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New Board of Directors Chair

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New head of the board that protects the Puente Hills Habitat has some big shoes to fill

By Mike Sprague | | Whittier Daily News

PUBLISHED: March 10, 2019 at 7:24 am | UPDATED: March 11, 2019 at 9:09 am
Whittier Daily News

Hacienda Heights resident Mike Hughes, who is the new chairman of the Board of Directors for the Puente Hills Habitat Authority poses for a portrait at the Turnbull Canyon Preserve in Hacienda Heights, Calif. on Tuesday March 5, 2019. (Photo by Raul Romero Jr, Contributing Photographer)

Since the 1990s, Hacienda Heights resident Mike Hughes has fought to close the Puente Hills Landfill, served as president of the Hacienda Heights Improvement Association for eight years and now he is taking on a role with some big shoes to fill.

Hughes is the new chairman of the Puente Hills Habitat Authority, a joint-powers agency that manages 3,870 acres of public open space. But he’s succeeding former Whittier Councilman Bob Henderson who has been the only chairman the Puente Hills Habitat Authority has ever known since its founding in 1994.

Whittier Councilman Bob Henderson stands among California Native Plants on the Arroyo Pecadero trail in the Whittier Hills on Friday March 28, 2008. Henderson helps lead the way to save the Whittier Hills from development. (Staff Photo by Keith Durflinger)

Henderson lost his re-election bid last year, and the Whittier City Council on April 23 is expected to designate his replacement on the habitat authority’s board.

“Since I won’t be here too much longer, we should give people more experience,” Henderson said.

“Mike is very well qualified,” Henderson said. “He’s is a very good businessman, and he’s a good environmentalist.”

Hughes, who has served on the authority board since 2010 — he was

Whittier Councilman Bob Henderson stands among California Native Plants on the Arroyo Pecadero trail in the Whittier Hills on Friday March 28, 2008. Henderson helps lead the way to save the Whittier Hills from development. (Staff Photo by Keith Durflinger)

appointed by the Los Angeles County supervisor to represent Hacienda Heights — also is president of Hills for Everyone and is the Los Angeles County public director and vice chair of the Wildlife Corridor Conservation Authority.

And the Whittier Area Audubon Society is set to honor Hughes with the 2019 Conservation Award at 6 p.m. March 19 dinner at the Hillcrest Congregational Church, 2000 West Road, La Habra Heights.

“Michael has worked tirelessly in the preservation, restoration and management of our local resources and natural environment, as well as many environmental causes in our area,” Susana Guerrero, a member of the Audubon Society board, said in an emailed news release about Hughes and their dinner.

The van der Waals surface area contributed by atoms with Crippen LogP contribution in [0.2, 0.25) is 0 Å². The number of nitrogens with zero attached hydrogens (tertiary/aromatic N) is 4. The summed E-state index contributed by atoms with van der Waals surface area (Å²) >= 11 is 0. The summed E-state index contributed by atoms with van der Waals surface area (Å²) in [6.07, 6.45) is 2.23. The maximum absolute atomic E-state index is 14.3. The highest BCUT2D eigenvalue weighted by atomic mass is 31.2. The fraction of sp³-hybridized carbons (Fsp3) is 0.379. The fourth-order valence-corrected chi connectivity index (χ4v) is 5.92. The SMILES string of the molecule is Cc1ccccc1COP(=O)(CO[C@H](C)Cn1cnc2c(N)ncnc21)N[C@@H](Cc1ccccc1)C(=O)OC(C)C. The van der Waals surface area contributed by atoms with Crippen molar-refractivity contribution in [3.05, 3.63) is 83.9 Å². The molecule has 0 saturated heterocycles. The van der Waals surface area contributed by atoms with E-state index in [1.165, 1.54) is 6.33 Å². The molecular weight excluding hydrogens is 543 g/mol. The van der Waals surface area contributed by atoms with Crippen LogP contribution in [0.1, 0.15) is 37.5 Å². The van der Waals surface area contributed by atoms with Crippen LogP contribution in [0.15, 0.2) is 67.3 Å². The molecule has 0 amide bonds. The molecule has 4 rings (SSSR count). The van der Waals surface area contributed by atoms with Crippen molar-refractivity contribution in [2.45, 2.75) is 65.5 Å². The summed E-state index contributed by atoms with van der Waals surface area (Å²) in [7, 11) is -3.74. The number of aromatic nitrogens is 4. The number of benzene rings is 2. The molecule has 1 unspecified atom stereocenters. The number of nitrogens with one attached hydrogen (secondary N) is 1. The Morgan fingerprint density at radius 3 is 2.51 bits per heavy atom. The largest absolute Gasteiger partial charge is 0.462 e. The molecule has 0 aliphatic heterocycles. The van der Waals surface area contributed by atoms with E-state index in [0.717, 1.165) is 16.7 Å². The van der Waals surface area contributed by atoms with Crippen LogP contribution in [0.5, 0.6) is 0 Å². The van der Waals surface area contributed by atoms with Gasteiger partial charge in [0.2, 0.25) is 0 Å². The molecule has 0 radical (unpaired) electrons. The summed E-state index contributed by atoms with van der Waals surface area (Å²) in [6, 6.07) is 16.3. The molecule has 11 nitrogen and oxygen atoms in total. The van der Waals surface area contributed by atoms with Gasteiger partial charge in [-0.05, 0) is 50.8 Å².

Mike Williams, who just stepped down as Hacienda Heights Improvement Association president, described Hughes as “a concerned resident who looks at a problem and takes it on. He’s very concerned about our community. He loves the hills.”

After Henderson, Hughes is the “next best choice” to be chairman, said Ivan Sulic, field deputy for Supervisor Janice Hahn who represents her on the authority’s board.

“Mike has been involved in environmental policy an community engagement when it comes to the hills for many years,” Sulic said. “He really has the passion for the hills, not only for residents but for the animals.”

Hughes grew up in Alhambra and Rosemead, received a bachelor’s degree from Cal State Los Angeles and worked for King Meat Co. in Vernon for 44 years, including time as vice president of its seafood division. He retired in 2016.

He and his wife, Christina, moved to Hacienda Heights in 1982 and joined in the fight to close the Puente Hills Landfill.

Hughes joined the Hacienda Heights Improvement Association, eventually becoming its environmental chairman. He served as president from 2000-2003 and again from 2007-2010.

When the Habitat Authority was formed, Hughes served on its Citizens Technical Advisory Committee for 11 years and later was the alternate director for the seat that represents Hacienda Heights.

“To me, it was a great idea,” he said of the authority. “Let’s protect the hills.”

In 2010, former Los Angeles County Supervisor Don Knabe appointed him to the board, and when Janice Hahn was elected in his place, she reappointed Hughes.

Hughes said he’s honored to be taking over for Henderson and knows the authority faces some challenges.

“There’s always finances,” he said. “The authority isn’t flush with money. I would like to continue as a fiscally conservative organization and continue on with the mission. We will continue to restore the habitat when we can.”

Another issue is the briefer public hours the board imposed on Hacienda Hills, Hellman, Sycamore Canyon and Turnbull Canyon trail head areas which has some, including the Whittier City Council, complaining.

“We’re going to have to wait and see,” Hughes said. “We’re struggling with not having a biologist on staff and need to see the numbers and how the change in hours have impacted the wildlife.”

But overall, Hughes said he sees no need for a big shakeup.

“Bob’s set up a well-organized, well-oiled machine,” Hughes said. “There are no plans, expectations or change in the philosophy of the Habitat Authority.”



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